As to the corporate income tax, a corporation would pay an additional $36,000 in Illinois tax on each $1,000,000 of income taxable by Illinois. This additional tax would be subject to being reduced by any credits to which the corporation might otherwise be entitled.


  45. - Anon - Friday, Jan 7, 11 @ 4:09 pm:

    ==There is a solution which supports business to a reasonable extent, is more progressive so as to protect the middle class, and insists on more efficient and better-value govt.==

    cassandra - I’m interested. What’s this solution you speak of? I’d take the time to listen and understand if you lay it out.


  46. - Rick J. - Friday, Jan 7, 11 @ 4:12 pm:

    Highest combined corporate income tax rate in the industrial world…..can that really be true given the way Western Europe taxes????


  47. - Just the Facts - Friday, Jan 7, 11 @ 4:29 pm:

    According to Senator Cullerton in the You Tube video posted here, beginning in 2012 homeowners will receive an annual check for $325 for “property tax relief.” However, he also apparently stated that this check would be in lieu of the property tax credit currently provided by Illinois. Currently, there is an Illinois credit equal to 5% of property taxes paid a on personal residence.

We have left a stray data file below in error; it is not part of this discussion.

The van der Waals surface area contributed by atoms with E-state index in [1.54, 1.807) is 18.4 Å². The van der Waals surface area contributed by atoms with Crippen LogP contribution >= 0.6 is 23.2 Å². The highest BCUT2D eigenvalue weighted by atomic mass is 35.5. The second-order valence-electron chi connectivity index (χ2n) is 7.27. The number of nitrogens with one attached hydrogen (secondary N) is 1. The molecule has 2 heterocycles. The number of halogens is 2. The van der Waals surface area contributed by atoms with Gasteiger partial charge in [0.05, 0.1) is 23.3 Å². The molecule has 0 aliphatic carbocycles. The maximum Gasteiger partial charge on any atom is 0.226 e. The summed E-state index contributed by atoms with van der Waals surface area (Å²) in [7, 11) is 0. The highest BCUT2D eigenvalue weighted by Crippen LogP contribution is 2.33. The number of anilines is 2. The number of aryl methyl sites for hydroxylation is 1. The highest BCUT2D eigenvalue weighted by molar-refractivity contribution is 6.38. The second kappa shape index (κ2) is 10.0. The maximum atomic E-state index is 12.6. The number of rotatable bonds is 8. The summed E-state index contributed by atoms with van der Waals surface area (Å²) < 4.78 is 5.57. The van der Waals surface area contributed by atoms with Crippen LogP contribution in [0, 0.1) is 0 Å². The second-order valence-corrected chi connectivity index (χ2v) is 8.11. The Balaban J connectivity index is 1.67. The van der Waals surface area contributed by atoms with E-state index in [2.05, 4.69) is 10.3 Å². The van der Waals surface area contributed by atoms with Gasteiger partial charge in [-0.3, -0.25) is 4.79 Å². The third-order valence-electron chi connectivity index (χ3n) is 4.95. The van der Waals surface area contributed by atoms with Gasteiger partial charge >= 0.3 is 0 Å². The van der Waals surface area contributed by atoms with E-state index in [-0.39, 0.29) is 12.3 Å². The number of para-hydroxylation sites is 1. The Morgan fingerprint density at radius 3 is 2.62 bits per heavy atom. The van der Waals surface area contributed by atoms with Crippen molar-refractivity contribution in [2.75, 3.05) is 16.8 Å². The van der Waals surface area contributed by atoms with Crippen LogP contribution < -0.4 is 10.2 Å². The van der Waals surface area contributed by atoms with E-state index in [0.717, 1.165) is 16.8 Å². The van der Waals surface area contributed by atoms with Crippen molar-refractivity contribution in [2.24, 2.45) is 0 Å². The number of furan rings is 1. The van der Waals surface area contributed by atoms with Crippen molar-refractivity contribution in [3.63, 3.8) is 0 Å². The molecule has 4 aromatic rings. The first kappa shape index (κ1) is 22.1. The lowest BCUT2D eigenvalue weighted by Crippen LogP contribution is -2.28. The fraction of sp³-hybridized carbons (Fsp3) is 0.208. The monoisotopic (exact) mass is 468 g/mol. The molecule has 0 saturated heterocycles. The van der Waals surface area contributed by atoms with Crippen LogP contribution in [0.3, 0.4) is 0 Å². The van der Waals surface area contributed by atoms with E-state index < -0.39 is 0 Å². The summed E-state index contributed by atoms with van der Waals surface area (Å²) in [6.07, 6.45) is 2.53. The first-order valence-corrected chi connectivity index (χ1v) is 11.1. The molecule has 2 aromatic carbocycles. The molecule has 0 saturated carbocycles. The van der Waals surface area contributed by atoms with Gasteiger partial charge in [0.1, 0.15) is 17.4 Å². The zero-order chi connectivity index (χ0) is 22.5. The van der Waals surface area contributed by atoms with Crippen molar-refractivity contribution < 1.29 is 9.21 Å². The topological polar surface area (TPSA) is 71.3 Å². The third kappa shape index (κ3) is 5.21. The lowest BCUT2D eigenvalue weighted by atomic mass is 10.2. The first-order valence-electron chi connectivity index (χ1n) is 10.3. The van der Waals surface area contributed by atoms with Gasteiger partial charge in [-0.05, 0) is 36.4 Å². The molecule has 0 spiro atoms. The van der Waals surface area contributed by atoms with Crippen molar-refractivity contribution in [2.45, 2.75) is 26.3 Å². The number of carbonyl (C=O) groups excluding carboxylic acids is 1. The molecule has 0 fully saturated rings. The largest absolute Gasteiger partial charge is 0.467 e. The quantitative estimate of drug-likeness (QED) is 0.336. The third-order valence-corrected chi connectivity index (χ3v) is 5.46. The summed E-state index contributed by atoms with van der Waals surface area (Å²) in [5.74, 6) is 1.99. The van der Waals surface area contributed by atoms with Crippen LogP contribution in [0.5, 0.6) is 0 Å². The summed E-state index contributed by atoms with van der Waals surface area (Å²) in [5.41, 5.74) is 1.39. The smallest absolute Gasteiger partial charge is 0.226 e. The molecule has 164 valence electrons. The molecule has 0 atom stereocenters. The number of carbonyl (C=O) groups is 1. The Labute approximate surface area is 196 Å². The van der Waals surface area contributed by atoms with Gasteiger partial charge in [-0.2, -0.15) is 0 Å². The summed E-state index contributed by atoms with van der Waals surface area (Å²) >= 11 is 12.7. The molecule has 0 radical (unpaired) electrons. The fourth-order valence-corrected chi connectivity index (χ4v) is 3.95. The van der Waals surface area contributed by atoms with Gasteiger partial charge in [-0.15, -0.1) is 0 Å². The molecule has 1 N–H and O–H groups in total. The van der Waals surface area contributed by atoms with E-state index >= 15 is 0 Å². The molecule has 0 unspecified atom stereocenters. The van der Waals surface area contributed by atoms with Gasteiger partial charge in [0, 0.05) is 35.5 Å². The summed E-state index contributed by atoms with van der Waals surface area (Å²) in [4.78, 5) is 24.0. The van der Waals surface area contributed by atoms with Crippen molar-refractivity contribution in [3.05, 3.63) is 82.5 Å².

If am doing the algebra correctly, a $325 property tax check would be an amount equal to the credit someone who pays $6500 in property taxes currently receives. Therefore, under this new plan, anyone who pays less than $6500 per year in property taxes is better off under the new plan, while any anyone who pays more than $6500 in property taxes is worse off under the new plan.
    Also, currently, you get a credit up to the amount of you the tax you pay on your taxable income - so, if for example, you are retired, have most of your income in the form of nontaxable pension income and little taxable investment income you may not be able to get the benefit of the full amount of the credit. I don’t know whether the $325 check under the new plan would be subject to reduction based on taxable income, or would just be paid to everyone who pays at least $325 in property taxes.


  48. - Wensicia - Friday, Jan 7, 11 @ 4:32 pm:

    Bad move.


  49. - cassandra - Friday, Jan 7, 11 @ 4:33 pm:

    There are many corporate tax experts in the state to help with that part, but I’d start with the elimination of the most egregious loopholes. There are fewer than there used to be but more could be addressed. Do this before you raise the rates and see where it gets you financially.

    Use the personal exemption more aggressively to shelter more middle class taxpayers from the increase and allow them to keep all of this payroll tax holiday savings (and stimulate the
    economny as intended). Up to $100,000 for a family of four, at a minimum. The feds are protecting up to $250,000k. If somebody threatens to sue that it’s a violation of the flat tax–let them. It’s worth the effort.